In another embodiment, a microfilm projection system 100 is shown in FIG. 8. There, the output end of a fiber bundle 102 is connected to a tapered homogenizer 104. A downstream lens 106 receives and focuses the expanded uniform light from the homogenizer 104, which light is then reflected from a mirror 108 onto a back projection screen 110. In operation, the system 100 provides uniform backlighting for a transparency (e.g., microfilm). The microfilm 112 to be projected is placed adjacent to the output face of the homogenizer 104. The lens, which is placed a distance downstream from the film greater than its focal length, then projects the image of the film through the mirror to the screen. Because of the length of the fiber bundle, the heat-generating light source is positioned away from the film to be displayed. The taper of the homogenizer 104 reduces the numerical aperture or the angle of the light leaving it, and this reduces the size of the downstream lens needed to capture all the light. The tapered homogenizer may also be substituted for the cylindrical homogenizer and attached hyperhemispherical lens of the preferred embodiment.

A compound microscope embodiment is shown in FIG. 9. The illumination system 122 for a compound microscope 120 has a fiber bundle 124 with attached homogenizer 126. An adjustable field iris 128 is disposed adjacent to the output face of the homogenizer. The microscope 120 has a mirror 130 angled to direct light from the homogenizer 126 through an aperture iris 132 located below a downstream lens 134 and the object plane 136. In operation, the cone of light falling on the object plane can be adjusted with the magnifying power of the microscope. A low magnification, there is a large field of view of the object plane, and a narrow cone angle of light is desirable. This is accomplished by decreasing the size of the aperture iris 132 and increasing the size of the field iris 128. At high magnification, it is desirable to decrease the area illuminated without decreasing the brightness. This is accomplished by opening the aperture iris 132 and closing the field iris 128.

Other applications and variations will be apparent to those skilled in the art.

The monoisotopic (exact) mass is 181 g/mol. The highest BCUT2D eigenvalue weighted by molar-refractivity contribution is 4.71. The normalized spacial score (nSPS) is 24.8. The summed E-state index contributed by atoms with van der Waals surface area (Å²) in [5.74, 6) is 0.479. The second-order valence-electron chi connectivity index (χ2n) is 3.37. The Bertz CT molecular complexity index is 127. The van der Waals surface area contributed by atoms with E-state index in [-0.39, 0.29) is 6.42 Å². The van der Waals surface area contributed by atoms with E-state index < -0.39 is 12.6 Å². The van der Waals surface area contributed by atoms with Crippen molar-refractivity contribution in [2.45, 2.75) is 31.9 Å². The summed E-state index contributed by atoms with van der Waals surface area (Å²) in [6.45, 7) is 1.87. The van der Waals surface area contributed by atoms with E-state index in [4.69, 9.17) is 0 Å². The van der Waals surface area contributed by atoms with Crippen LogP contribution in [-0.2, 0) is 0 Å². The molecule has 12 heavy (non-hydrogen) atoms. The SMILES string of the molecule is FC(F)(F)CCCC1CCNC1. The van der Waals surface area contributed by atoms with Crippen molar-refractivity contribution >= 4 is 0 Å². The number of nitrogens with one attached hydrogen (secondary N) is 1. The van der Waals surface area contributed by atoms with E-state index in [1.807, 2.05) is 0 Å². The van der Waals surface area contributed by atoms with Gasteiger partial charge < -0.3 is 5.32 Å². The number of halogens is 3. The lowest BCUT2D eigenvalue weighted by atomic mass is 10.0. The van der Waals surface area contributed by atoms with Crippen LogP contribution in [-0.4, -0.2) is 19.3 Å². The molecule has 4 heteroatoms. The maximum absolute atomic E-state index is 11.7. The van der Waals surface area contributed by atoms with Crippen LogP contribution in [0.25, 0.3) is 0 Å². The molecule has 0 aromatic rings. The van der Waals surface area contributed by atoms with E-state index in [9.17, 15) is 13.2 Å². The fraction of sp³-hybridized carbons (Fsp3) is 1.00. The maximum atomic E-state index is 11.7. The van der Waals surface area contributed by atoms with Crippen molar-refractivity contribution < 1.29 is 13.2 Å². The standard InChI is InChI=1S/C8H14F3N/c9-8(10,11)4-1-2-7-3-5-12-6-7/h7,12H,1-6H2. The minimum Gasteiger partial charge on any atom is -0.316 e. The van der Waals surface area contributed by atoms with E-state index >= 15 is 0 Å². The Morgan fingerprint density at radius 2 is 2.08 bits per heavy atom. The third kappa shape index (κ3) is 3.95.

Patent Citations
Cited PatentFiling datePublication dateApplicantTitle
US2589569 *Jul 2, 1949Mar 18, 1952Westinghouse Brake & SignalOptical system for use in light signals, indicators, and the like
US3157089 *Jun 1, 1962Nov 17, 1964Menefee Jerry BMeans for illuminating interior of underground shelters
US3417745 *Aug 23, 1963Dec 24, 1968Sheldon Edward EmanuelFiber endoscope provided with focusing means and electroluminescent means
US3421808 *Feb 19, 1964Jan 14, 1969American Optical CorpMicroscope illuminating system
US3455625 *Jun 23, 1966Jul 15, 1969Bausch & LombOptical fiber bundle coupling system
US3596083 *Apr 11, 1969Jul 27, 1971Gca CorpApparatus for producing a uniform light field
US3600568 *Apr 13, 1970Aug 17, 1971Zeiss StiftungLighting arrangement
US3669524 *Aug 5, 1970Jun 13, 1972Nippon Kogaku KkBright illuminator for microscopes
US3859536 *Jan 7, 1974Jan 7, 1975Corning Glass WorksOptical communication system source-detector pair
US3874780 *Jul 5, 1973Apr 1, 1975Corning Glass WorksCoupler for optical communication system
US3902786 *Nov 29, 1974Sep 2, 1975Us NavyOptical access coupler for fiber bundles
US3981590 *Aug 28, 1975Sep 21, 1976Amf IncorporatedOptical system to optimize field of view uniformity in a multi-color produce sorter
US3997240 *Nov 5, 1975Dec 14, 1976Environmental Research & Technology, Inc.Optical system using light equalizer with partially reflective plane surfaces
US4017150 *Oct 7, 1975Apr 12, 1977Olympus Optical Co., Ltd.Wide-angle illuminating optical system with light guide
US4027153 *Nov 18, 1974May 31, 1977Patelhold Patentverwertungs- Und Elektro-Holding AgFibre network having a passive optical coupling element for optoelectronic transmission of data between addressable subscriber stations
US4092059 *Nov 9, 1976May 30, 1978Thomson-CsfCoupler for optical communication system
US4105332 *Mar 14, 1977Aug 8, 1978Precision International, Inc.Apparatus for producing a light beam having a uniform phase front and distance measuring apparatus
US4184739 *Mar 18, 1977Jan 22, 1980Thomson-CsfBrancher-mixer for bundles of optical fibres
US4251128 *Sep 25, 1978Feb 17, 1981Designs For Vision, Inc.Apparatus for increasing the input light intensity to a microscope